How to Float a Shower Pan

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The hardest part of tiling a shower floor is floating the shower pan, or floor. When done correctly, the water will flow to the drain without puddling. Unfortunately, a lot of shower pans are installed with dips and valleys. Learn how to correctly float a shower pan so your shower floor stays as dry as possible.

Things You'll Need

  • Portland cement
  • Sand
  • 5 gallon bucket
  • Flat shovel
  • Bubble level
  • Straight edge
  • Grout float
  • Margin trowel
  • White thinset
  • Prepare the pan. Remove all dirt and debris. The wall tile must be installed, and the bottom most row of tile must be no higher than the height of the finished shower floor. If there is a rubber pan, the folds need to be neatly tucked into the corners.

  • Mix the dry pack cement. Pour 15 gallons of sand on a hard surface. Pour an 80-pound bag of portland cement onto the sand. Slide a flat shovel under the pile and lift the sand onto the portland. Do this until all the sand and portland are mixed together.

  • Add add just enough water to dampen the mix. It will change color when damp. You do not want the mix wet, just damp.

  • Bring a bucket of damp cement mix to the shower. Push the cement mix into the collar all the way around the shower. The collar is the section of the shower wall below the tile that does not have a backer board. It must be solid to prevent mold.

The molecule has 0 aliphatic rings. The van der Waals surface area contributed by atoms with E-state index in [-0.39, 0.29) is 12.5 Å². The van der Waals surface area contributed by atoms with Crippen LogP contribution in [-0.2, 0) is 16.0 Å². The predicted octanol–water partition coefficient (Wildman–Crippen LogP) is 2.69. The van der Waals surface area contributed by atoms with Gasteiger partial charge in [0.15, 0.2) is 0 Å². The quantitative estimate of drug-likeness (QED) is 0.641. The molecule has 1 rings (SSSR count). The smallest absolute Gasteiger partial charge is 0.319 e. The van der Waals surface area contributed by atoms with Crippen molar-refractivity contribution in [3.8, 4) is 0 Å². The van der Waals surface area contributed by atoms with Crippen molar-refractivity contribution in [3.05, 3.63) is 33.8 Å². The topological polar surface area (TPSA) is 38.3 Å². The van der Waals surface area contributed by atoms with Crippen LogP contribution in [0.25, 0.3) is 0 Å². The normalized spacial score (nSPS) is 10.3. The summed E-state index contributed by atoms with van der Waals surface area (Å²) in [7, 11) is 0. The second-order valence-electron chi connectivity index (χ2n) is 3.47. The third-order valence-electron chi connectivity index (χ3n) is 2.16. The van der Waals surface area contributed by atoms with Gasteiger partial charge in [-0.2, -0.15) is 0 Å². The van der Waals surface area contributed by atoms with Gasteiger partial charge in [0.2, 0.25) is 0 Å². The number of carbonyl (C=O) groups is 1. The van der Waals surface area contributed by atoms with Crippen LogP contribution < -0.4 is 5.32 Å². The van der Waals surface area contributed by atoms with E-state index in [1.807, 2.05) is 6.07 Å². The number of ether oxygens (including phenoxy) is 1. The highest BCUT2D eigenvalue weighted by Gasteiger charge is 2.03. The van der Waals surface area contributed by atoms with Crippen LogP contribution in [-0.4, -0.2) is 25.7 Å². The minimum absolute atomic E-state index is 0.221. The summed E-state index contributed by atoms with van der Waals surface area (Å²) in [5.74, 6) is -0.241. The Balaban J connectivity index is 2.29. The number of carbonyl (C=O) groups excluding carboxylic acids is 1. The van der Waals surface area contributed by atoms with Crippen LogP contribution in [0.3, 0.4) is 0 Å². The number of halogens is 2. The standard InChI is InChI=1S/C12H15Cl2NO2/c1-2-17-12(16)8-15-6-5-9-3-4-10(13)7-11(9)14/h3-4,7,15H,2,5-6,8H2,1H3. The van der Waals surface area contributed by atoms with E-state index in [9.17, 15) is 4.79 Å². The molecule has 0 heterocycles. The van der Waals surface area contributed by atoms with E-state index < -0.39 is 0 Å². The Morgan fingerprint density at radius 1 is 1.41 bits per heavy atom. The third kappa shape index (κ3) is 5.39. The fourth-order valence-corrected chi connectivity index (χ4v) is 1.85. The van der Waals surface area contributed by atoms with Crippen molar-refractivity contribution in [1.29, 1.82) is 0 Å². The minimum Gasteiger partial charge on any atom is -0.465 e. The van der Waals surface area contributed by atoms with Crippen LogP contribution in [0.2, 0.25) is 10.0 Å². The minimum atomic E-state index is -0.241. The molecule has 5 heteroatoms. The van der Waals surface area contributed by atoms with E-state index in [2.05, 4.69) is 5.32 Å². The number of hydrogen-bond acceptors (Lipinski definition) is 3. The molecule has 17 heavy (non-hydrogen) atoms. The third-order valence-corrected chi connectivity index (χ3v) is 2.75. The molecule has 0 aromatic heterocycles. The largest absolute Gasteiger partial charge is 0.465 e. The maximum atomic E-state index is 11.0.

• Place one end of a bubble level on the shower drain. Use the other end of the level to determine where on the wall the shower floor will end. It needs to be 1/2 to 3/4 inches higher than the drain. Use the level and a pencil to draw a line around the shower pan at this height.

  • Dump a bucket of damp cement mix into the shower pan. With the grout float, push it against the wall all the way around the shower. Use the float to pack the mix down. This will form a solid shelf. A margin trowel can be used to shave extra cement off the shelf.

  • Fill the pan with the rest of the cement mix. Use the grout float to pack it solid. The floor should go from the shelf you built down to the drain.

  • Use a straight edge to smooth the cement. Rest one edge on the shelf; the other edge needs to be 1/4 inch below the shower drain. Scrape away the extra cement. Fill in any low spots -- it is these low spots that create puddles. Remove all dips and hills before the cement dries.

  • Clean away any extra cement. Lightly dust the floor with white thinset. This will prepare the floor for tile.

Tips & Warnings

  • Remove all dips and hills before the mortar dries.

References

  • Photo Credit Jupiterimages/Photos.com/Getty Images
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